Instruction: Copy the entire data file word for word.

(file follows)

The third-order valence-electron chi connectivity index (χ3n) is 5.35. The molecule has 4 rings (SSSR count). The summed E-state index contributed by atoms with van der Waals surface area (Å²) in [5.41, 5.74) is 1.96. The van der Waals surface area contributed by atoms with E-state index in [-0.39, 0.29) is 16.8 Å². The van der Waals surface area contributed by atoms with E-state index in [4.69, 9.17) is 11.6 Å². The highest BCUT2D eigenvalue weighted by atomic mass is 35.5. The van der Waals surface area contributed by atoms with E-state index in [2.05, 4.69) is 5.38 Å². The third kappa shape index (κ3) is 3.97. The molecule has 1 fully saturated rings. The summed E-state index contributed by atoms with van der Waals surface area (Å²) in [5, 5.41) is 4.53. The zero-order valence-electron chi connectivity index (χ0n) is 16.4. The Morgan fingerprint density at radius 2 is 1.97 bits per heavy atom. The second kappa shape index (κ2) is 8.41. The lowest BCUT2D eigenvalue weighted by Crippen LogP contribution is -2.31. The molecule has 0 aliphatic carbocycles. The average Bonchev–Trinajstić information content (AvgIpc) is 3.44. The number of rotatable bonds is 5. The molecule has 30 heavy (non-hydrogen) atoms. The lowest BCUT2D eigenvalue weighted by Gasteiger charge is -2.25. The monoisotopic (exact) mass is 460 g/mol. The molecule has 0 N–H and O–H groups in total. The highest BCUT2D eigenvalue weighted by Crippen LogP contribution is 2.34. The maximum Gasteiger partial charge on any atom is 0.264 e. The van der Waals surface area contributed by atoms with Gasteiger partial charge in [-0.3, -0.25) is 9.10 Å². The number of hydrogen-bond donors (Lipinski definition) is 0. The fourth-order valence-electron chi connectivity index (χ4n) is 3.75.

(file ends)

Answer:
The third-order valence-electron chi connectivity index (χ3n) is 5.35. The molecule has 4 rings (SSSR count). The summed E-state index contributed by atoms with van der Waals surface area (Å²) in [5.41, 5.74) is 1.96. The van der Waals surface area contributed by atoms with E-state index in [-0.39, 0.29) is 16.8 Å². The van der Waals surface area contributed by atoms with E-state index in [4.69, 9.17) is 11.6 Å². The highest BCUT2D eigenvalue weighted by atomic mass is 35.5. The van der Waals surface area contributed by atoms with E-state index in [2.05, 4.69) is 5.38 Å². The third kappa shape index (κ3) is 3.97. The molecule has 1 fully saturated rings. The summed E-state index contributed by atoms with van der Waals surface area (Å²) in [5, 5.41) is 4.53. The zero-order valence-electron chi connectivity index (χ0n) is 16.4. The Morgan fingerprint density at radius 2 is 1.97 bits per heavy atom. The second kappa shape index (κ2) is 8.41. The lowest BCUT2D eigenvalue weighted by Crippen LogP contribution is -2.31. The molecule has 0 aliphatic carbocycles. The average Bonchev–Trinajstić information content (AvgIpc) is 3.44. The number of rotatable bonds is 5. The molecule has 30 heavy (non-hydrogen) atoms. The lowest BCUT2D eigenvalue weighted by Gasteiger charge is -2.25. The monoisotopic (exact) mass is 460 g/mol. The molecule has 0 N–H and O–H groups in total. The highest BCUT2D eigenvalue weighted by Crippen LogP contribution is 2.34. The maximum Gasteiger partial charge on any atom is 0.264 e. The van der Waals surface area contributed by atoms with Gasteiger partial charge in [-0.3, -0.25) is 9.10 Å². The number of hydrogen-bond donors (Lipinski definition) is 0. The fourth-order valence-electron chi connectivity index (χ4n) is 3.75.